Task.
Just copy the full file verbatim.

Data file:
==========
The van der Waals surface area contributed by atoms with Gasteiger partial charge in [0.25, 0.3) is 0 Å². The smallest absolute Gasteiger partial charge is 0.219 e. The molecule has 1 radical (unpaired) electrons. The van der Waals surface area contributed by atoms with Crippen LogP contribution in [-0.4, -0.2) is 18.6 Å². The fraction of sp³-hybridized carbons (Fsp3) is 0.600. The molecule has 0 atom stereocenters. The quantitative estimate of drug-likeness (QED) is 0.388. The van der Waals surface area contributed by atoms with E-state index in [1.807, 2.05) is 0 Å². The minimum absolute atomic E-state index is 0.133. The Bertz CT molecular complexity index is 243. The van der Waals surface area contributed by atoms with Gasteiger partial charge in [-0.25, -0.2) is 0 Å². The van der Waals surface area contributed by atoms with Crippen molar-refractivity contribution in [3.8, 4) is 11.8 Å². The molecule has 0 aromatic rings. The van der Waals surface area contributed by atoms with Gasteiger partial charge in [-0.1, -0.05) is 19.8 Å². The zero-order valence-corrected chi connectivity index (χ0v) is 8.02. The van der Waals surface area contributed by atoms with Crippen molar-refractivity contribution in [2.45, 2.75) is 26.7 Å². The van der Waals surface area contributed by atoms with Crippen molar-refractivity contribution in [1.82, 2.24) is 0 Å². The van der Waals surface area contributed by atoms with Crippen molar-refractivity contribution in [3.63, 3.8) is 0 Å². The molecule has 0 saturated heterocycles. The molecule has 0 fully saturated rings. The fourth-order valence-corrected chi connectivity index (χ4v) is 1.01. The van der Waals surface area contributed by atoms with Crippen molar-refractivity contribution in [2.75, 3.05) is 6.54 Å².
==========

The van der Waals surface area contributed by atoms with Gasteiger partial charge in [0.25, 0.3) is 0 Å². The smallest absolute Gasteiger partial charge is 0.219 e. The molecule has 1 radical (unpaired) electrons. The van der Waals surface area contributed by atoms with Crippen LogP contribution in [-0.4, -0.2) is 18.6 Å². The fraction of sp³-hybridized carbons (Fsp3) is 0.600. The molecule has 0 atom stereocenters. The quantitative estimate of drug-likeness (QED) is 0.388. The van der Waals surface area contributed by atoms with E-state index in [1.807, 2.05) is 0 Å². The minimum absolute atomic E-state index is 0.133. The Bertz CT molecular complexity index is 243. The van der Waals surface area contributed by atoms with Gasteiger partial charge in [-0.25, -0.2) is 0 Å². The van der Waals surface area contributed by atoms with Crippen molar-refractivity contribution in [3.8, 4) is 11.8 Å². The molecule has 0 aromatic rings. The van der Waals surface area contributed by atoms with Gasteiger partial charge in [-0.1, -0.05) is 19.8 Å². The zero-order valence-corrected chi connectivity index (χ0v) is 8.02. The van der Waals surface area contributed by atoms with Crippen molar-refractivity contribution in [2.45, 2.75) is 26.7 Å². The van der Waals surface area contributed by atoms with Crippen molar-refractivity contribution in [1.82, 2.24) is 0 Å². The van der Waals surface area contributed by atoms with Crippen molar-refractivity contribution in [3.63, 3.8) is 0 Å². The molecule has 0 saturated heterocycles. The molecule has 0 fully saturated rings. The fourth-order valence-corrected chi connectivity index (χ4v) is 1.01. The van der Waals surface area contributed by atoms with Crippen molar-refractivity contribution in [2.75, 3.05) is 6.54 Å².